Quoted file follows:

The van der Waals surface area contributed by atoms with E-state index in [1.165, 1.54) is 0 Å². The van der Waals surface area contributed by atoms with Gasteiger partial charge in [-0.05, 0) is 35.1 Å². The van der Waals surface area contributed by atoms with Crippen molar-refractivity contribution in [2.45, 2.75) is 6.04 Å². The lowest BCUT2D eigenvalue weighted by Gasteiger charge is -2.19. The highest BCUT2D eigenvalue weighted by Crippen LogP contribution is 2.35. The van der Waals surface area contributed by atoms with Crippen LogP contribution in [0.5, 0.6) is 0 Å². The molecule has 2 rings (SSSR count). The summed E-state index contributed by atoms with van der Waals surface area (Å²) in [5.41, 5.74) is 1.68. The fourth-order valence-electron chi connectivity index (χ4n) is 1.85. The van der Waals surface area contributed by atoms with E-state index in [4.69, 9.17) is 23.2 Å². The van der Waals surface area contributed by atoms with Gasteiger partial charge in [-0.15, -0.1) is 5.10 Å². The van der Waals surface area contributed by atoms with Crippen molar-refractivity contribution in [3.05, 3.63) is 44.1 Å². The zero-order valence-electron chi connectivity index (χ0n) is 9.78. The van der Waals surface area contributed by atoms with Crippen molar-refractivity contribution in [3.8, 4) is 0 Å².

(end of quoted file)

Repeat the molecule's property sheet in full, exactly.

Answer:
The van der Waals surface area contributed by atoms with E-state index in [1.165, 1.54) is 0 Å². The van der Waals surface area contributed by atoms with Gasteiger partial charge in [-0.05, 0) is 35.1 Å². The van der Waals surface area contributed by atoms with Crippen molar-refractivity contribution in [2.45, 2.75) is 6.04 Å². The lowest BCUT2D eigenvalue weighted by Gasteiger charge is -2.19. The highest BCUT2D eigenvalue weighted by Crippen LogP contribution is 2.35. The van der Waals surface area contributed by atoms with Crippen LogP contribution in [0.5, 0.6) is 0 Å². The molecule has 2 rings (SSSR count). The summed E-state index contributed by atoms with van der Waals surface area (Å²) in [5.41, 5.74) is 1.68. The fourth-order valence-electron chi connectivity index (χ4n) is 1.85. The van der Waals surface area contributed by atoms with E-state index in [4.69, 9.17) is 23.2 Å². The van der Waals surface area contributed by atoms with Gasteiger partial charge in [-0.15, -0.1) is 5.10 Å². The van der Waals surface area contributed by atoms with Crippen molar-refractivity contribution in [3.05, 3.63) is 44.1 Å². The zero-order valence-electron chi connectivity index (χ0n) is 9.78. The van der Waals surface area contributed by atoms with Crippen molar-refractivity contribution in [3.8, 4) is 0 Å².